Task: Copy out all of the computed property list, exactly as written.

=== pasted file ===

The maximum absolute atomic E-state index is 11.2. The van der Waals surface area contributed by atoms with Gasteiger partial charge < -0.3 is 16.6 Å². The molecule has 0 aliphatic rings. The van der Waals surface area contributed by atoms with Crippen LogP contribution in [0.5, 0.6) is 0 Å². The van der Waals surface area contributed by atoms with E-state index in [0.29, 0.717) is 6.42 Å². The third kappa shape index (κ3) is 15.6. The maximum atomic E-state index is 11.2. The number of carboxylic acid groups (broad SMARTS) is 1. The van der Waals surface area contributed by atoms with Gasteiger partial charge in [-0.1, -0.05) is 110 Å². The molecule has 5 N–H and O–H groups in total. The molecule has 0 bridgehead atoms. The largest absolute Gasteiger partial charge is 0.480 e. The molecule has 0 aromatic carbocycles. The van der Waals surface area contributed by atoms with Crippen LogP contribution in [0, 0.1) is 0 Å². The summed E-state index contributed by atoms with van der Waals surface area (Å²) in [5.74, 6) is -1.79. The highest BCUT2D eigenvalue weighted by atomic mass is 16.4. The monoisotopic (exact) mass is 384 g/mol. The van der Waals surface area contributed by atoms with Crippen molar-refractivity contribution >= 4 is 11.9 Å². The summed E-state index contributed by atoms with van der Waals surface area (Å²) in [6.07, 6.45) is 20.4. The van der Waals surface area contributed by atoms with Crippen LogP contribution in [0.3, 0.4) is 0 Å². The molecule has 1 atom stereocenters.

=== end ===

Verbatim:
The maximum absolute atomic E-state index is 11.2. The van der Waals surface area contributed by atoms with Gasteiger partial charge < -0.3 is 16.6 Å². The molecule has 0 aliphatic rings. The van der Waals surface area contributed by atoms with Crippen LogP contribution in [0.5, 0.6) is 0 Å². The van der Waals surface area contributed by atoms with E-state index in [0.29, 0.717) is 6.42 Å². The third kappa shape index (κ3) is 15.6. The maximum atomic E-state index is 11.2. The number of carboxylic acid groups (broad SMARTS) is 1. The van der Waals surface area contributed by atoms with Gasteiger partial charge in [-0.1, -0.05) is 110 Å². The molecule has 5 N–H and O–H groups in total. The molecule has 0 bridgehead atoms. The largest absolute Gasteiger partial charge is 0.480 e. The molecule has 0 aromatic carbocycles. The van der Waals surface area contributed by atoms with Crippen LogP contribution in [0, 0.1) is 0 Å². The summed E-state index contributed by atoms with van der Waals surface area (Å²) in [5.74, 6) is -1.79. The highest BCUT2D eigenvalue weighted by atomic mass is 16.4. The monoisotopic (exact) mass is 384 g/mol. The van der Waals surface area contributed by atoms with Crippen molar-refractivity contribution >= 4 is 11.9 Å². The summed E-state index contributed by atoms with van der Waals surface area (Å²) in [6.07, 6.45) is 20.4. The van der Waals surface area contributed by atoms with Crippen LogP contribution in [0.3, 0.4) is 0 Å². The molecule has 1 atom stereocenters.